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Treasury to sell last GM shares from auto bailout. How'd taxpayers fare?

The Treasury Department says it plans to sell its last GM shares, acquired in the auto bailout, by year's end. The US government spent $49.5 billion to rescue two US automakers, and won't recover all of that investment.

By Staff writer / November 21, 2013

A grill of a 2013 GMC Terrain AWD SLT-1 in Pittsburgh, July 23, 2013. The Treasury Department announced Thursday, Nov. 21, 2013, it intends to sell its last GM shares from the auto bailout by the end of the year.

Gene J. Puskar/AP

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The Treasury Department is finally getting out of the automotive business, five years after interceding to rescue the US industry from apparent annihilation at the onset of the Great Recession. On Thursday, it announced it sold 70.2 million shares of General Motors (GM) stock and intends to sell its remaining 31.1 million shares by Dec. 31.

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Once the final sale is complete, however, US taxpayers will have lost nearly $10 billion of the $49.5 billion the federal government used to prevent the auto giant from collapsing in 2008, Treasury officials say. The loss offsets a greater calamity that would have occurred – the disappearance of 1 million jobs – if the federal government had not intervened, says Treasury Deputy Assistant Secretary Tim Bowler.

“Had we not acted to support the automotive industry, the cost to the country would have been substantial – in terms of lost jobs, lost tax revenue, reduced economic production, and other consequences. Our actions have enabled the industry to rebound,” Mr. Bowler said in a statement Thursday.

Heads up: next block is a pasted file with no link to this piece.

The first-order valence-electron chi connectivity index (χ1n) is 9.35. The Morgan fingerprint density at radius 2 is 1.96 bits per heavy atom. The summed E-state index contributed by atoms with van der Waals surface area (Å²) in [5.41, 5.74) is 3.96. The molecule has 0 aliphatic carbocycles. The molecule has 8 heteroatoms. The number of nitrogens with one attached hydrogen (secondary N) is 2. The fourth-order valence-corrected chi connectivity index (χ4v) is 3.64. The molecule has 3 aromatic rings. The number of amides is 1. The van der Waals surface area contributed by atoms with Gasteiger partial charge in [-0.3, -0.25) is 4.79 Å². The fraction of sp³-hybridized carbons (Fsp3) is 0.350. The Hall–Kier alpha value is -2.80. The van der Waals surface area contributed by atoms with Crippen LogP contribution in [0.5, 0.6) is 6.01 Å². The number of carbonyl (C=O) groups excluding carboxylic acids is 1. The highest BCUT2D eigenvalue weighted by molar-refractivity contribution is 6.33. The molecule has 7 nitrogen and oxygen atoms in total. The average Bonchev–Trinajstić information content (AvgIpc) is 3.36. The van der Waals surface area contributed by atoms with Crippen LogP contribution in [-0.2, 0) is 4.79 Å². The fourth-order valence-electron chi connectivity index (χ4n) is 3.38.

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In 2008, when GM warned Congress that the company would collapse unless it secured federal aid, the Bush administration stepped in to provide $13.4 billion. An additional $35 billion came during Obama administration. In return, the government received controlling interest of the company, helping to steer it through bankruptcy proceedings in July 2009.

To date, the US government has recouped about $38 billion by selling 811 million of its 912 million shares. The late-year sale will bring that figure to $39.6 billion.

Another of Detroit's Big Three automakers, Chrysler, also received federal dollars and bankruptcy protection. Today, the company is owned by Italian automaker Fiat, which is credited with helping it rebound by instituting a diversified vehicle lineup and better marketing. Chrysler's third-quarter earnings this year were $464 million, a 22 percent increase from the $381 million it earned in the third quarter of 2012.

The goal of the federal bailout was ultimately to bolster the economy, not benefit a single car company, says Gerald Meyers, a professor at the University of Michigan Ross School of Business in Ann Arbor and the former chairman of American Motors.

“It wasn’t just GM [that was threatened], it was the whole supply chain underneath it, and the dealer organizations, and the customers’ retention to a US producer. If you track that all the way down, [the $10 billion loss] was cheap,” Professor Meyers says. “There was not a better alternative, and it certainly was worth it.”

GM remains the largest US automaker. The company says its recovery can be illustrated by profits: 14 consecutive profitable quarters since the bailout, and earnings of $8 billion in 2012. The company also spent $9 billion to expand or create 34 US manufacturing facilities in Michigan, Kansas, and Texas, creating about 25,000 jobs. GM’s October sales jumped 16 percent compared with the same month last year. Year-to-date sales in October are up 12 percent.

However, maintaining market dominance remains a trouble spot for GM. Its US market share is about 18 percent, but competitors Ford and Chrysler are nipping at its heels. In the first nine months of 2013, GM sales increased 7.6 percent compared with a 12 percent boost in Ford sales and 8.7 percent for Chrysler.

During its recovery, GM halved the number of brands, from eight to four, and limited its vehicle production. The company also aggressively expanded models within those brands to create diversity. While large trucks and SUVs still dominate in GM sales, the company is working to be competitive in categories such as small and midsize vehicles.

“They had to make up a lot of ground coming out of the bankruptcy to cover a lot of the basics,” says Michelle Krebs, a senior analyst for Edmunds.com in Detroit. “They now have a lot of breadth and depth to their product line. Now the next step is to be more consistent across the board with quality.”

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